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Americans have just a few days left to pay their income taxes

FILE - A sign outside the Internal Revenue Service building is seen, May 4, 2021, in Washington.
FILE - A sign outside the Internal Revenue Service building is seen, May 4, 2021, in Washington.

It’s a day few people in the United States look forward to.

Tax Day is April 15, which means Americans have until Monday to either file their income tax return for 2023 or request an extension.

As of March 29, the Internal Revenue Service, or IRS, had received more than 90 million tax returns, most of which were filed electronically. About 68% of those 90 million got refunds, which averaged $3,050.

But procrastination is the norm for many, and millions of other tax returns are expected to be filed in the days leading up to the deadline next week. Most Americans have to abide by the April 15 deadline, but state holidays mean residents of Maine and Massachusetts have until April 17.

If an individual is unable to complete their taxes by the deadline, they can file for an extension with the IRS, which gives them an additional six months.

Common tax deductions include property taxes, charitable contributions and medical expenses.

The Civil War and its accompanying financial requirements prompted the first federal income tax on Americans in 1861. The system was modified over the decades, and Congress passed the 16th Amendment in 1909. After it was ratified in 1913, it established the right of Congress to impose a federal income tax.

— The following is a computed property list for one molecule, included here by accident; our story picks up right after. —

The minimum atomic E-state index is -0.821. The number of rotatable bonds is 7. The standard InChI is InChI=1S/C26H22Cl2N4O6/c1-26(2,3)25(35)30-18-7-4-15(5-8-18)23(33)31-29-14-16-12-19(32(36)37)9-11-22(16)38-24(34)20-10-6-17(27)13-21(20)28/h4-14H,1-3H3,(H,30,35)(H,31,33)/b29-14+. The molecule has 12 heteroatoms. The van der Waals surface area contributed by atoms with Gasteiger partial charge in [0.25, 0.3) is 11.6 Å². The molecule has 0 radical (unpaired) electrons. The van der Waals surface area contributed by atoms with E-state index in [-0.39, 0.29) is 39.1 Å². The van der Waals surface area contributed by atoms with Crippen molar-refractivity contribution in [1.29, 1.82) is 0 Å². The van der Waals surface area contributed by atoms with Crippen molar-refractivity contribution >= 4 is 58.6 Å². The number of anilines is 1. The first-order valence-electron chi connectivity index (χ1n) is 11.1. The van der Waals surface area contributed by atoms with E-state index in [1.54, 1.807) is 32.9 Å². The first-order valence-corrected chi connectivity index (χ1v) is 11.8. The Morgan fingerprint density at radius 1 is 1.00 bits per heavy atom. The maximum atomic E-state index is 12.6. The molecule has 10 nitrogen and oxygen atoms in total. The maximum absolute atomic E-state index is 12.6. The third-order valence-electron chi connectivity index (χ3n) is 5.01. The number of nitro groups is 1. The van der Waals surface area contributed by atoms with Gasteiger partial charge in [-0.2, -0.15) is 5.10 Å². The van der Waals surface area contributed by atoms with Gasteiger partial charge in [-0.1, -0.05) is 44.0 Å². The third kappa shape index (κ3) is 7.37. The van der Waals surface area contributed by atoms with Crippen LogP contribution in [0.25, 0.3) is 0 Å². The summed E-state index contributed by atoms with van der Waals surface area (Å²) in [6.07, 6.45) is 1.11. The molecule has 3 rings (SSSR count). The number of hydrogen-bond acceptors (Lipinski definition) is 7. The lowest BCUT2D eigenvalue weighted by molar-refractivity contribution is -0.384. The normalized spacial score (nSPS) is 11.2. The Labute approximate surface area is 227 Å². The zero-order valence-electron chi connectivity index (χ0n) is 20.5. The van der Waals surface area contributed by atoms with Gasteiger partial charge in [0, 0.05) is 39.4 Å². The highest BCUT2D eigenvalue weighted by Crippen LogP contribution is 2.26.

Nowadays, individual income taxes are the U.S. government’s biggest source of revenue, according to the Office of Management and Budget.

For fiscal year 2024, the federal government expects to collect about $2.5 trillion in individual income taxes, accounting for nearly half of its total estimated receipts for the year. By comparison, corporate income taxes make up a much smaller share.

Corporate income taxes are estimated to bring in $612.8 billion, or just 12% of this fiscal year’s federal receipts.

For some, tax season may be a touchy time. A little more than half of U.S. adults feel as if they pay more than what is fair, considering what they get in return from the federal government, according to a 2023 survey from Pew.

Questions surrounding taxes have long been political in the United States.

Most Americans — about six in 10 U.S. adults — think companies and wealthy people don’t pay their fair share of taxes, with Democrats much more likely than Republicans to feel this way,according to the Pew survey.

Nearly two-thirds of Americans support raising taxes on large businesses and companies, and a comparable number support higher tax rates on households with annual incomes above $400,000, according to Pew.

Taxing the country’s richest people is again a top issue in the lead-up to the presidential election in November.

In March, President Joe Biden revealed a plan that would raise more than $4.5 trillion in new taxes over the next decade, mainly by targeting corporations. He is also proposing a 25% tax on people who claim more than $100 million in assets.

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